The D.C. school board's battle over a $1 million education grant from Philip Morris, the cigarette-producing conglomerate, will end soon. But not before there's one more turn in the plot.

Board members have been debating whether it's ethical to help students with money that came from the sale of cigarettes, a product that health officials link to hundreds of deaths each year in the District.

Now, the board is ready to take the money -- but not from Philip Morris.

Here's the twist: Some board members say Philip Morris really sent the grant to the Federal City Council, a prominent local business group whose members are part of a civic panel that studied D.C. schools. The council, which lobbied heavily for the board to accept the grant, agrees.

So expect the school board to accept the $1 million from the council, a move that neatly sidesteps the uproar that the grant has created. Georges C. Benjamin, the D.C. health commissioner, asked the board to reject it, as did the American Heart Association and Washington Public Health Association.

"It's an attempt to sneak it through the back door," said school board member R. Calvin Lockridge (Ward 8), who joined four other members in opposing the money.

The board majority that prevailed said that's not true. "Technically, the board was never notified that the money came from Philip Morris," said Board President Nate Bush (Ward 7). "We were premature in our earlier action." Bush said the board understands community concern over smoking, but it badly needs the grant. "We recognize our larger responsibility to help students, so we're moving forward," he said. Candidate List Grows

School board elections won't take place until November, but the field of candidates is beginning to take shape.

Five of the board's 11 seats are up for election this fall. In Ward 7, board President Nate Bush has decided to seek another term. So will R. David Hall (Ward 2). But Eugene Kinlow, an at-large member, is hinting he may not run.

Shawn X Brakeen, a D.C. teacher and a candidate of the Nation of Islam, is running for Kinlow's seat. Former school board member Bettie Benjamin, now president of the D.C. Congress of PTAs, is also considering a bid.

The closest race may be in Ward 8, where R. Calvin Lockridge annnounced recently he will seek a fourth term on the board. His prime challenger is Linda Moody, a former PTA president at Ballou Senior High School.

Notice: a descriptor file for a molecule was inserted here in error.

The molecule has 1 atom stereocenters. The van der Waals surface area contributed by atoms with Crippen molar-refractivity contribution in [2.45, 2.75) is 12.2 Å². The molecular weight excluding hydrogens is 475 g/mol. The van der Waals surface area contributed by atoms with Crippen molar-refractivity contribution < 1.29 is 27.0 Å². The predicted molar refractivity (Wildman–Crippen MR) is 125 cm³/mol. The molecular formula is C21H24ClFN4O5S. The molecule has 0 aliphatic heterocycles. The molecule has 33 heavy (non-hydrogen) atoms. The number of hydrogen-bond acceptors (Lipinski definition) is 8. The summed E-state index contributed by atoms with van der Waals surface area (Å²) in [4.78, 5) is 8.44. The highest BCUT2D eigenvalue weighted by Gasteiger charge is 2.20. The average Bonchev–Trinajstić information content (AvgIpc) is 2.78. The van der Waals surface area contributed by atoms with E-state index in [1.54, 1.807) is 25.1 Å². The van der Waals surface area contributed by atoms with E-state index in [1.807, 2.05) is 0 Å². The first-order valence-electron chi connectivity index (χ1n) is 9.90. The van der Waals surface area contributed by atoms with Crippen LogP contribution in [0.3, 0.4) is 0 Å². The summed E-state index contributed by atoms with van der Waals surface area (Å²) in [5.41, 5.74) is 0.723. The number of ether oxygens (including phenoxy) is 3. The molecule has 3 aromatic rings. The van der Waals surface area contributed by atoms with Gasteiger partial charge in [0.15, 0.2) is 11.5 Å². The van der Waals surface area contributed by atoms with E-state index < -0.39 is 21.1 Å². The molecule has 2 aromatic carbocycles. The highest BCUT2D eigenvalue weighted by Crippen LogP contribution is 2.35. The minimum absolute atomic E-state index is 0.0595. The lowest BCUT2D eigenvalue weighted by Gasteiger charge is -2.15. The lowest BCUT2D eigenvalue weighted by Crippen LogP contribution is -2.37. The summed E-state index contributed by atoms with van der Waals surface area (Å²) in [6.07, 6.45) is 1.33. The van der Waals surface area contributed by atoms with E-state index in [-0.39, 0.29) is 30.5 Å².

Another tight race likely will be for the Ward 4 seat, which is open now that former board president Linda W. Cropp has decided not to seek reelection.

Art Lloyd, a deputy U.S. marshal and community activist, is running and E. Ned Sloan, an Advisory Neighborhood Commission member, is expected to announce soon. More Closings Loom

The board's recent decision to close seven schools over the next three years will hardly be the last word on the issue.

Parents at three of those schools have at least a year left to pressure the board to change its mind. Meanwhile, the board has yet to begin examining 17 other school sites that Schools Superintendent Andrew E. Jenkins says should be closed. Several members say they want more schools to be added to his list. The board was bitterly divided on what to do with a few schools.

Members also made harsh comments about the city's junior highs, many of which have low enrollment and low student achievement.Black Studies Expert Leaves

The school system has lost another high-ranking administrator. Spencer Holland, the director of the system's effort to make its curriculums better reflect African and black American achievements, has quit.

Earlier this month, Holland joined the faculty of Bowie State University to lead a new project called the Center for Educating African-American Males.

Holland, a psychologist, has written extensively on the problems that black males face and urged that innovative new programs are needed to help them.

He also created a program called Project 2000 at Stanton Elementary School in Southeast Washington. It matches black professionals with male students and provides intensive tutoring and social support. New Student Leader

The D.C. school board has a new student member. Rico Griffin, a junior at Coolidge High School in Northwest, won a citywide election for the position last month. Griffin will be the first male student to hold the job in seven years.

He will replace Nichole Tobias, a graduating senior at McKinley High School in Northeast. Tobias has been active and outspoken on the board.

"Nichole has been an excellent representative of student concerns," said board member Erika Landberg (Ward 3). "She has consistently given us a good feel for what students are thinking."